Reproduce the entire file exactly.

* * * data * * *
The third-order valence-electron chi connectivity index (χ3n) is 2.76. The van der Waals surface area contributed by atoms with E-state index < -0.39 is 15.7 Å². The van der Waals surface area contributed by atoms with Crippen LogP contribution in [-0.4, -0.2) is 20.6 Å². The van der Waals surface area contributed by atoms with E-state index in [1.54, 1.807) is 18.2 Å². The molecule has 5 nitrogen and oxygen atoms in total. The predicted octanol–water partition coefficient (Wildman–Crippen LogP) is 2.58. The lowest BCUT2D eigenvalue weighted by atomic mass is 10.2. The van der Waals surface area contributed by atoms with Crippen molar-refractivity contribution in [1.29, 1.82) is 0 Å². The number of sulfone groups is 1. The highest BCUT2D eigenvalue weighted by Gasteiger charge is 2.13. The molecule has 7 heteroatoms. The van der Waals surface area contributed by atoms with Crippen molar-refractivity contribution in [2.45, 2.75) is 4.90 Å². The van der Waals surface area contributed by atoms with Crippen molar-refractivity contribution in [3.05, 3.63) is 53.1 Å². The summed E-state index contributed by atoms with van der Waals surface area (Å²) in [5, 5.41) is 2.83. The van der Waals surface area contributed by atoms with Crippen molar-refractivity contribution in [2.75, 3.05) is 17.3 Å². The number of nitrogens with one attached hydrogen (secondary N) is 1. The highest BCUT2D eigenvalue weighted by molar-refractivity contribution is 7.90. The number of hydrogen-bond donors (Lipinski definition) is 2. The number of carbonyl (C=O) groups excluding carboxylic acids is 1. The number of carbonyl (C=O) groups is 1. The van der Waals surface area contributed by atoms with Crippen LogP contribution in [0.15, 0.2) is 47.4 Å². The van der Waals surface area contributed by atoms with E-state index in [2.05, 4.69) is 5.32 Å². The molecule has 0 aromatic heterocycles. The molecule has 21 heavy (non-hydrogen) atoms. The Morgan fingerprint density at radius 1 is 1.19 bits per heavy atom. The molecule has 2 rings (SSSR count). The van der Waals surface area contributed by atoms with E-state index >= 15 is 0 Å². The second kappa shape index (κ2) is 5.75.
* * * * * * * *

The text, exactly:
The third-order valence-electron chi connectivity index (χ3n) is 2.76. The van der Waals surface area contributed by atoms with E-state index < -0.39 is 15.7 Å². The van der Waals surface area contributed by atoms with Crippen LogP contribution in [-0.4, -0.2) is 20.6 Å². The van der Waals surface area contributed by atoms with E-state index in [1.54, 1.807) is 18.2 Å². The molecule has 5 nitrogen and oxygen atoms in total. The predicted octanol–water partition coefficient (Wildman–Crippen LogP) is 2.58. The lowest BCUT2D eigenvalue weighted by atomic mass is 10.2. The van der Waals surface area contributed by atoms with Crippen molar-refractivity contribution in [1.29, 1.82) is 0 Å². The number of sulfone groups is 1. The highest BCUT2D eigenvalue weighted by Gasteiger charge is 2.13. The molecule has 7 heteroatoms. The van der Waals surface area contributed by atoms with Crippen molar-refractivity contribution in [2.45, 2.75) is 4.90 Å². The van der Waals surface area contributed by atoms with Crippen molar-refractivity contribution in [3.05, 3.63) is 53.1 Å². The summed E-state index contributed by atoms with van der Waals surface area (Å²) in [5, 5.41) is 2.83. The van der Waals surface area contributed by atoms with Crippen molar-refractivity contribution in [2.75, 3.05) is 17.3 Å². The number of nitrogens with one attached hydrogen (secondary N) is 1. The highest BCUT2D eigenvalue weighted by molar-refractivity contribution is 7.90. The number of hydrogen-bond donors (Lipinski definition) is 2. The number of carbonyl (C=O) groups excluding carboxylic acids is 1. The number of carbonyl (C=O) groups is 1. The van der Waals surface area contributed by atoms with Crippen LogP contribution in [0.15, 0.2) is 47.4 Å². The van der Waals surface area contributed by atoms with E-state index in [2.05, 4.69) is 5.32 Å². The molecule has 0 aromatic heterocycles. The molecule has 21 heavy (non-hydrogen) atoms. The Morgan fingerprint density at radius 1 is 1.19 bits per heavy atom. The molecule has 2 rings (SSSR count). The van der Waals surface area contributed by atoms with E-state index >= 15 is 0 Å². The second kappa shape index (κ2) is 5.75.